2016 Demonetisation | Supreme Court Refuses To Consider Individual Grievances, Allows Petitioners To Make Representations Before Centre
The Supreme Court on Tuesday refused to issue directions in individual applications emanating from alleged hardships faced due to the decision of the Union Government to demonetise high-value currency notes of Rs 500 and Rs 1000. A division bench of Justices BR Gavai and Vikram Nath, while declining relief to the aggrieved petitioners, clarified that they would be at liberty to submit...
The Supreme Court on Tuesday refused to issue directions in individual applications emanating from alleged hardships faced due to the decision of the Union Government to demonetise high-value currency notes of Rs 500 and Rs 1000. A division bench of Justices BR Gavai and Vikram Nath, while declining relief to the aggrieved petitioners, clarified that they would be at liberty to submit their representations to the central government, which would have to be disposed of within 12 weeks.
The bench pronounced:
“The petitioners may have genuine grievances, but in view of the upholding of the enactment, no relief could be granted by this court. However, if the petitioners so desired, they would be at liberty to make a representation to the Union of India to consider their individual grievances. If such representations are made, they would have to be considered and decided within 12 weeks.”
This direction was passed even as the counsel for the petitioners vehemently argued for the top court to consider the applications individually. Advocate Prashant Bhushan exclaimed, “Why should such people be made to suffer?” He was appearing on behalf of a bereaved wife who sought to exchange her deceased husband’s savings, which she discovered only after the expiry of the window for exchanging old notes.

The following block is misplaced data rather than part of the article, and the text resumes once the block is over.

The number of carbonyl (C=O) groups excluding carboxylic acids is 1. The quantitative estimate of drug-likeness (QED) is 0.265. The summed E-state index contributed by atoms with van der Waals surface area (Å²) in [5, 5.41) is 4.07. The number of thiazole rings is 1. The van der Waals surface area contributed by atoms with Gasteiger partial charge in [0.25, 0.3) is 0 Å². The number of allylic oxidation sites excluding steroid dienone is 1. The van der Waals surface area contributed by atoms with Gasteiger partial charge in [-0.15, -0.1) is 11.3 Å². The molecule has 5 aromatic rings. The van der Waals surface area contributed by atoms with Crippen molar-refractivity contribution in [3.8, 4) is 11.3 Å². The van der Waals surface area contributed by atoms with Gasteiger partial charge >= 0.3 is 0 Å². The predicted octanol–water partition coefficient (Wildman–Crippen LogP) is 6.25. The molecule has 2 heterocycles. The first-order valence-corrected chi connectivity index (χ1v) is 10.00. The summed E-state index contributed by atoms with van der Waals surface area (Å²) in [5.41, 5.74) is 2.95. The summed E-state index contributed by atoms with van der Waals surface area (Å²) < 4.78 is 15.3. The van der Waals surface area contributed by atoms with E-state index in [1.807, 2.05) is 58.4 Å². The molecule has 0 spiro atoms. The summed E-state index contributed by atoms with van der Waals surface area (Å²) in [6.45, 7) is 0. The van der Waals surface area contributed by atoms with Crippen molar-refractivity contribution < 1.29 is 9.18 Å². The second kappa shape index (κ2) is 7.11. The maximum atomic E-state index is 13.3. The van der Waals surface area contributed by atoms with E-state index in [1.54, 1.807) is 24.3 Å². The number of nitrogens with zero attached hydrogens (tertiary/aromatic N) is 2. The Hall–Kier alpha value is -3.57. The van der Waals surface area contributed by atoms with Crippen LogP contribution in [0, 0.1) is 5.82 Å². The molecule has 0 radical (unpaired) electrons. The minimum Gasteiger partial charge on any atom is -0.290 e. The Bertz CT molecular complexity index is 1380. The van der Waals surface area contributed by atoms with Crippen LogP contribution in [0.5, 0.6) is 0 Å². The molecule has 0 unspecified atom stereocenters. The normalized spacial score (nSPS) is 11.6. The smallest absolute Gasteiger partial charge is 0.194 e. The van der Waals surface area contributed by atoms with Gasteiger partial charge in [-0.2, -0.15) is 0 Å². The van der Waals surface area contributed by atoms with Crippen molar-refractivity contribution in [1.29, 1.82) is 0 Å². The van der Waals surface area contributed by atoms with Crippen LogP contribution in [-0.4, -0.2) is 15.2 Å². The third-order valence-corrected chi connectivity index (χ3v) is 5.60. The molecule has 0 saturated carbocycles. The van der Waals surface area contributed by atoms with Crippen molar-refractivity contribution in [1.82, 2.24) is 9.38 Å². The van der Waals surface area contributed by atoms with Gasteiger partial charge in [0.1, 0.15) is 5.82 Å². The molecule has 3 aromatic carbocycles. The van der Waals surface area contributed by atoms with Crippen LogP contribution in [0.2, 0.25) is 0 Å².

Justice Gavai firmly said, “The Constitution Bench has upheld the law. Genuine hardships may be caused, but merely that cannot be a ground for this court to interfere. These requests are for the government to examine.” Refusing to be swayed, the bench finally said that after the judgement of the Constitution Bench, it was not permissible for them to exercise their jurisdiction under Article 142 to issue directions in individual cases permitting the demonetised currency in possession of the petitioners to be exchanged with valid currency. However, at the behest of the petitioners, it added an important caveat allowing the applicants to approach the high courts in the event that they were unhappy with the centre’s ruling with respect to their applications. Justice Gavai said:
“In the event that any of the persons are not satisfied with the orders passed by the Union of India in their individual cases, they would always be at liberty to bring a respective challenge before the jurisdictional high court.”
This decision comes almost three months after the top court, on the first working day of the new year, upheld the validity of the union government’s controversial decision by a 4:1 majority. The Constitution Bench hearing a batch of 58 petitions challenging the November 8 circular which effectively pulled out 86% of the currency in circulation overnight, comprised Justices S Abdul Nazeer, BR Gavai, AS Bopanna, V Ramasubramanian, and BV Nagarathna. While the majority held both the centre’s notification and the Specified Bank Notes (Cessation of Liabilities) Act, 2017 that was subsequently promulgated to be valid, Justice Nagarathna was the lone voice of dissent on the bench. She said although demonetisation was well-intentioned, it had to be declared unlawful on purely legal grounds.
Vivek Narayan Sharma v. Union Of India | WP (C) No. 906/2016 and other connected matters